In this episode of the Young Architect Podcast, Michael spoke to his good friend, Ruben Ramales, about his involvement in various organizations such as AIA Queens and Emerging New York Architects (ENYA). In this episode, you’ll learn about Ruben’s incredible transformation as he shares stories about the obstacles he has overcome in high school, university, and beyond. Plus, you will find out how Ruben has taken his love for architecture and has done more with it be helping increase community engagement in New York City.
Ruben Ramales | AIA Queens Managing Director – Consultant
Ruben’s first introduction to architecture happened in a high school class that used AutoCAD software. However, he also had interest in cooking and considered attending a culinary school one day. But before he was going to find out which direction he wanted his life to go in, he had to make some other important life changes first.
Realizing that he wasn’t in the right crowd at his high school, Ruben joined the volunteer organization, Teens at Service, to become more involved in various activities and meet new people. It was during that time that he realized that he really loved helping other people and making a difference in his community.
Even though he was accepted to both the culinary school and the School of Architecture & Design at the New York Institute of Technology, he decided to pursue architecture on a scholarship. Eventually, his path would lead him to becoming heavily involved with organizations such as AIA Queens and ENYA.
Today, he is still heavily involved with AIA Queens as the Managing Director – Consultant and also works for The Trust for Public Land as Program Assistant – Outreach Coordinator.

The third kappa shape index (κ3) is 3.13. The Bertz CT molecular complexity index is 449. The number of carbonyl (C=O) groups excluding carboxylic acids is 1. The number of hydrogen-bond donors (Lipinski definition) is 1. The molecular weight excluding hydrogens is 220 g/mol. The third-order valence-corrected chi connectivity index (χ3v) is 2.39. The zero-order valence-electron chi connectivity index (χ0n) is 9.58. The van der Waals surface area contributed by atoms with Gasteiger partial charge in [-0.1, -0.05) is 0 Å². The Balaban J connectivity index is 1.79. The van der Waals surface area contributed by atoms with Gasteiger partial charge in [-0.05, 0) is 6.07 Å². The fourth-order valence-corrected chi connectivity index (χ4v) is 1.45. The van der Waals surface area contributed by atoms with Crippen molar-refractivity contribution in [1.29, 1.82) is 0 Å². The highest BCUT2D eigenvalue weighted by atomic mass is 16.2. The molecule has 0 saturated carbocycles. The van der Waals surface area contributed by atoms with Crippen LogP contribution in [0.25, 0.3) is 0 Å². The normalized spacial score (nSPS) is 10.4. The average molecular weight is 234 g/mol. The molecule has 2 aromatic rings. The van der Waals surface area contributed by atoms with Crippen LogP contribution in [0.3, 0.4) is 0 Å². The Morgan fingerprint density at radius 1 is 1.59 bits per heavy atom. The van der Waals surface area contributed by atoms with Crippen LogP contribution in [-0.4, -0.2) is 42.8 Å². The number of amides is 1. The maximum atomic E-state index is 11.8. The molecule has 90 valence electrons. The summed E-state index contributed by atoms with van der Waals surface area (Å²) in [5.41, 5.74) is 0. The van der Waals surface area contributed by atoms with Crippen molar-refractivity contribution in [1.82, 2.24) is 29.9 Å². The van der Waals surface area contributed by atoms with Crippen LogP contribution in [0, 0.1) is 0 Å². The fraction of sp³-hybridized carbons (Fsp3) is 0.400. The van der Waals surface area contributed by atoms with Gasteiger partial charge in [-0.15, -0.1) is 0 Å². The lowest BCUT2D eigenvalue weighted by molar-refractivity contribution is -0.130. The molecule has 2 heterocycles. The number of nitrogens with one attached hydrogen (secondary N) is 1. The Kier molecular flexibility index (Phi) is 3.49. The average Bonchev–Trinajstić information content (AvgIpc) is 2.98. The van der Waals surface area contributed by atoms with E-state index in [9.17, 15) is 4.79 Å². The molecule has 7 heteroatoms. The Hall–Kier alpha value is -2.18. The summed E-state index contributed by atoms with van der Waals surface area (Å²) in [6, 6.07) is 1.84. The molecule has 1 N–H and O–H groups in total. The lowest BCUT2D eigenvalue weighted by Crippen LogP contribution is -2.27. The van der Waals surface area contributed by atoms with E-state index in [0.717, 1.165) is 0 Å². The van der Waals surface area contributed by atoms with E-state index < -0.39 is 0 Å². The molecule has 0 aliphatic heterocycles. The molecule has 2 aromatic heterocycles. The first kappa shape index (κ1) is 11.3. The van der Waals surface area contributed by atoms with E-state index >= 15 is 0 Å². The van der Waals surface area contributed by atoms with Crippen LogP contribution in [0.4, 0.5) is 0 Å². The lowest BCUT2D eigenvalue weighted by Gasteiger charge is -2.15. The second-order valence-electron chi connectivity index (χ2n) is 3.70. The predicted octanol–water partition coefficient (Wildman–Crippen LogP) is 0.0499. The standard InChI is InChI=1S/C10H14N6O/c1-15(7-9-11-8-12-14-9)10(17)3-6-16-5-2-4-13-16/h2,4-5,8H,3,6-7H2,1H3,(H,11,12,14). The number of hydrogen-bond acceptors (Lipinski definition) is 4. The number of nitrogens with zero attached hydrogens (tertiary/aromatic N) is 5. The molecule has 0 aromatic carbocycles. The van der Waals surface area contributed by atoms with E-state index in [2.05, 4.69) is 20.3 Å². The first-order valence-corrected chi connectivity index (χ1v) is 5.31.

What You’ll Hear on This Episode
- What led him to become interested in architecture and design while attending high school in Queens – New York City.
- The lifestyle changes he made in high school in order to begin leading his life in a better direction.
- His experience joining the organization, Teens at Service, which was a community service group and also allowed him to meet new people at his high school.
- His interest in AutoCAD software and his experience using it as early as in an architecture and design class at his high school.
- How he almost pursued a career in the culinary arts.
- His decision to study at the School of Architecture & Design at the New York Institute of Technology on a scholarship.
- The struggles he faced during his first year of architecture school and reality of almost losing his scholarship.
- The moment he made the decision to stick with his education rather than leave NYIT and do something else.
- His initial introduction to AIA Queens and his steady involvement in the organization ever since.
- The self-fulfillment and happiness he feels for helping other people and how he realized that maybe the technical aspect of architecture wasn’t his strongest strength.
- How his feelings of depression and anger with the difficulty of not finding a job after college led him to practice daily meditation
- The various projects and inventions he worked on and helped develop until it eventually steered his path back to AIA.
- His involvement with the Emerging New York Architects (ENYA) program and being a volunteer for their projects and later a co-manager for the City of Dreams Pavilion Design Competition.
- The experience of helping manage community engagement for the Queens Way Project for AIA Queens.
- How he went from being the Chair of the Education Committee to the Managing Director for Queens AIA.
- Why it’s so important to never miss an opportunity to network with other people.